“The man had been beaten up so many times, starting in childhood with his father who used his belt or sometimes a club, that some of his internal organs didn’t work quite right, especially kidneys which are always a bit of a problem for a cowboy who rides a lot of broncs.  Almost every bone had been broken -- some of them mending a little askew, especially the bones in his face which lent him an expression he would not own: slightly sorrowful.  He affected the old-time cowboy role, which meant never taking his long johns off, so no one really knew about most of the scars.

Without knowing it, he had a schema in his mind based on gender: women are victims.  Victims deserve to die.  His father had beaten his mother until she died, then started on the son.  For that man violence was something like sex: dominance, catharsis, proving superiority, defeating whatever in life might destroy him -- which it did, since his other release was drinking and you can’t defeat a telephone pole by driving a pickup into it.

“The horse auction yard insisted that he had bought the horse.  They would not take it back.  It was described in the papers, though it was unbranded.  No tattoo on her lip.  A slick.  Fairly good horse except for the fatal flaw of being the wrong gender.  He tried to sell her but it was a bad year for grass and no one wanted another horse, especially a pregnant one.  He thought of just losing her on the range, but the idea seemed weak.  Certainly he was not about to shoot a valuable animal.   Because of the money, not some notion of mercy.  While he was reflecting about all that, the mare delivered her foal, male.  Good thing she could do what was necessary, because all his work had been with adult stallions.  He had never helped at a birth.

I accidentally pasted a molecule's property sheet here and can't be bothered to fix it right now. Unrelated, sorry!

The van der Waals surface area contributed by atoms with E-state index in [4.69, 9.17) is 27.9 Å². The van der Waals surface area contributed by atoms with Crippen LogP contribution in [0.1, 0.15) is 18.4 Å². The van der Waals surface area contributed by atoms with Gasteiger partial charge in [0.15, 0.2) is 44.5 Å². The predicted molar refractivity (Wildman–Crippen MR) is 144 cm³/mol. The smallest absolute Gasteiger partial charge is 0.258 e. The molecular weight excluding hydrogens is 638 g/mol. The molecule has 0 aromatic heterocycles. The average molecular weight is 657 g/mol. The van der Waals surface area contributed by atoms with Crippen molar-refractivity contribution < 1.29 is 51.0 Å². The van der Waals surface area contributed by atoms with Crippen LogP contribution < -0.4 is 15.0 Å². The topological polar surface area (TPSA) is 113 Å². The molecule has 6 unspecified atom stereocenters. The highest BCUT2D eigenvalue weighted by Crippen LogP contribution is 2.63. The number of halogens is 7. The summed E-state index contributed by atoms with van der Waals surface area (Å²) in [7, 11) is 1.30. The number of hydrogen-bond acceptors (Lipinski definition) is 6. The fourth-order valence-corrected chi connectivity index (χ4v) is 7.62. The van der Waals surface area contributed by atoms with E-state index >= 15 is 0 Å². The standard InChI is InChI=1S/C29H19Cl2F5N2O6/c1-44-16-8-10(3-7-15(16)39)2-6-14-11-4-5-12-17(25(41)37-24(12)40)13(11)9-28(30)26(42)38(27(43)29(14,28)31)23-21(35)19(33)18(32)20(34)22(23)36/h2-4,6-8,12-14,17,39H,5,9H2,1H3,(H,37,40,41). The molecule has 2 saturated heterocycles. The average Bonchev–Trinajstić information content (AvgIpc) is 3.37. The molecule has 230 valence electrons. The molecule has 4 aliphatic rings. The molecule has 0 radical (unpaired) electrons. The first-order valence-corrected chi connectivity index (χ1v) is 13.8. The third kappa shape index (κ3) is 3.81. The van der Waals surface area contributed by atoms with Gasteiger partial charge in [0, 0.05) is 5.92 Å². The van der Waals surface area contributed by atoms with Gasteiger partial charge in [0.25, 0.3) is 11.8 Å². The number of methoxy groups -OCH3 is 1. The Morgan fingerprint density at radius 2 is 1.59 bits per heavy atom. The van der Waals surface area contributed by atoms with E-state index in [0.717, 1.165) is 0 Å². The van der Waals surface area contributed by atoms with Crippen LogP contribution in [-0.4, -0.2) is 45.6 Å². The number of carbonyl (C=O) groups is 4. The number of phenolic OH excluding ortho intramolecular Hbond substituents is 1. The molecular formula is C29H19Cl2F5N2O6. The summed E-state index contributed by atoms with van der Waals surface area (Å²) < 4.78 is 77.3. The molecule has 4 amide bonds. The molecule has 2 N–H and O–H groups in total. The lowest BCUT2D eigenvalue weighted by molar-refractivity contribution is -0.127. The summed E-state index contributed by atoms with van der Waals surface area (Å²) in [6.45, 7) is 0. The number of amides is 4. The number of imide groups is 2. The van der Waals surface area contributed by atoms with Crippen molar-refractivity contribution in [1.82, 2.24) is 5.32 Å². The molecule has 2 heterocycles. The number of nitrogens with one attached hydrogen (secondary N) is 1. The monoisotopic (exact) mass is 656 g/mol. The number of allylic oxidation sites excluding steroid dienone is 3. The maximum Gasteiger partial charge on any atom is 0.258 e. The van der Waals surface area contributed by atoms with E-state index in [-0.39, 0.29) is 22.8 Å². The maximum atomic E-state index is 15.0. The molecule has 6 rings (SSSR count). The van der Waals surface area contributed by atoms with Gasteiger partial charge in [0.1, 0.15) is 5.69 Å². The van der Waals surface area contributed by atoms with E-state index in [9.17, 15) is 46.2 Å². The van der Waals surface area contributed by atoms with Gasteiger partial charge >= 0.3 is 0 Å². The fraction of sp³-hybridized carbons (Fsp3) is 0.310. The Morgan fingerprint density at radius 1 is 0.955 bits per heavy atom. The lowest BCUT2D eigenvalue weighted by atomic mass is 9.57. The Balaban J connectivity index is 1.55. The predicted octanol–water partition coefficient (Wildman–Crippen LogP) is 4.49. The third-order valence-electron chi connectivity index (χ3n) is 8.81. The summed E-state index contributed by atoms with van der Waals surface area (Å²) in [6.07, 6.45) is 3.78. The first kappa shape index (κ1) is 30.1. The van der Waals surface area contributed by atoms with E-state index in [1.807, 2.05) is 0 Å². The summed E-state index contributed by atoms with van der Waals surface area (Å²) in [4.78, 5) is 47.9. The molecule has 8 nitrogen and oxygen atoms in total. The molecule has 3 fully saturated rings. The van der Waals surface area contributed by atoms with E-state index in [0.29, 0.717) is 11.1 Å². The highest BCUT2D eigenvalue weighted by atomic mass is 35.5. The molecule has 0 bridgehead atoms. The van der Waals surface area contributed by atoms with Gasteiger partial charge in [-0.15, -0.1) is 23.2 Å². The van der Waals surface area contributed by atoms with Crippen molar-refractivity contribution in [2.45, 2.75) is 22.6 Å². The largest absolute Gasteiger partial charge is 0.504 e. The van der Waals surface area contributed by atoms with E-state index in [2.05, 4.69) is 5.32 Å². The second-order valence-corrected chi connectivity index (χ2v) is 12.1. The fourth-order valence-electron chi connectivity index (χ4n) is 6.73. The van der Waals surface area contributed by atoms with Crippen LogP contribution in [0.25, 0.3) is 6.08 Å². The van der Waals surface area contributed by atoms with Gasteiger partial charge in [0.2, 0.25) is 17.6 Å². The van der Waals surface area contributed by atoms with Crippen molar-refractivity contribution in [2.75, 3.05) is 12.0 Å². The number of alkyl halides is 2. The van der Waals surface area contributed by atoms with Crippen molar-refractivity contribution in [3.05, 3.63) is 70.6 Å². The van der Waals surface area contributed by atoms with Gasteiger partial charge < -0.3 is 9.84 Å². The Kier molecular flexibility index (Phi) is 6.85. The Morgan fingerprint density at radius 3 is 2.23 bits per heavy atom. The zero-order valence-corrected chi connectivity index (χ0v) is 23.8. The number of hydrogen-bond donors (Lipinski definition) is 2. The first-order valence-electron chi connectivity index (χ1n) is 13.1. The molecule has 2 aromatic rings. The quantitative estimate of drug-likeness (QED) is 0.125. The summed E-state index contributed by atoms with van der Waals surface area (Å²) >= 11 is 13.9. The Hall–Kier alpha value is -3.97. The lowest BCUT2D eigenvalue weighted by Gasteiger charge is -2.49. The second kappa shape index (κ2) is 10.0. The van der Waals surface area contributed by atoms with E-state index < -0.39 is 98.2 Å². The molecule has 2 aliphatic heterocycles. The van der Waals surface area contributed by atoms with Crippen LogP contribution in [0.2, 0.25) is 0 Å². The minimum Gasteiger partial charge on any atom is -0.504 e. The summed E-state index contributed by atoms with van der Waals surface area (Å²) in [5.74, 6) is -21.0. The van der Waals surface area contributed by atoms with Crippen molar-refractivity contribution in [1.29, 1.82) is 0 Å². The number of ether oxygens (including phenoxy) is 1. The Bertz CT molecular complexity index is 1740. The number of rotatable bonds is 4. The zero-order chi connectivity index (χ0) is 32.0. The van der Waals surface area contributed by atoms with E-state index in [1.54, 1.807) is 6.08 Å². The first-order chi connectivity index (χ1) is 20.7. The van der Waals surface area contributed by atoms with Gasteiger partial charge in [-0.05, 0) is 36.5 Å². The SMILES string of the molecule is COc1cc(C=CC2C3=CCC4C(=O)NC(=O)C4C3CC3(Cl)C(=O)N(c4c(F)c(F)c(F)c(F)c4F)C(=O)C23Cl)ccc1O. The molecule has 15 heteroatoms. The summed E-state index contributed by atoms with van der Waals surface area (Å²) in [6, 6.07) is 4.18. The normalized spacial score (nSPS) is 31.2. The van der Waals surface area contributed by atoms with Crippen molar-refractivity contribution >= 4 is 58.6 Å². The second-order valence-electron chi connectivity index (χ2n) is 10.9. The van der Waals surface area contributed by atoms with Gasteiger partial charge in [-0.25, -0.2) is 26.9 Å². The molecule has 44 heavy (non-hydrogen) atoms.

“She was opinionated and didn’t want him to come near, a defiance that made him determined to get his hands on that foal.  When he tied her to a post so he could throw the colt and inspect it, roll it over, look into its mouth, run his hands over it, she broke the rope and came at him with teeth flashing and feet flying.  Despite going up the corral fence as fast as he could, he ended up with some painful bruises.  He perched up there resettling the snoose in his cheek and sort of dancing his shoulders to get his dignity back.”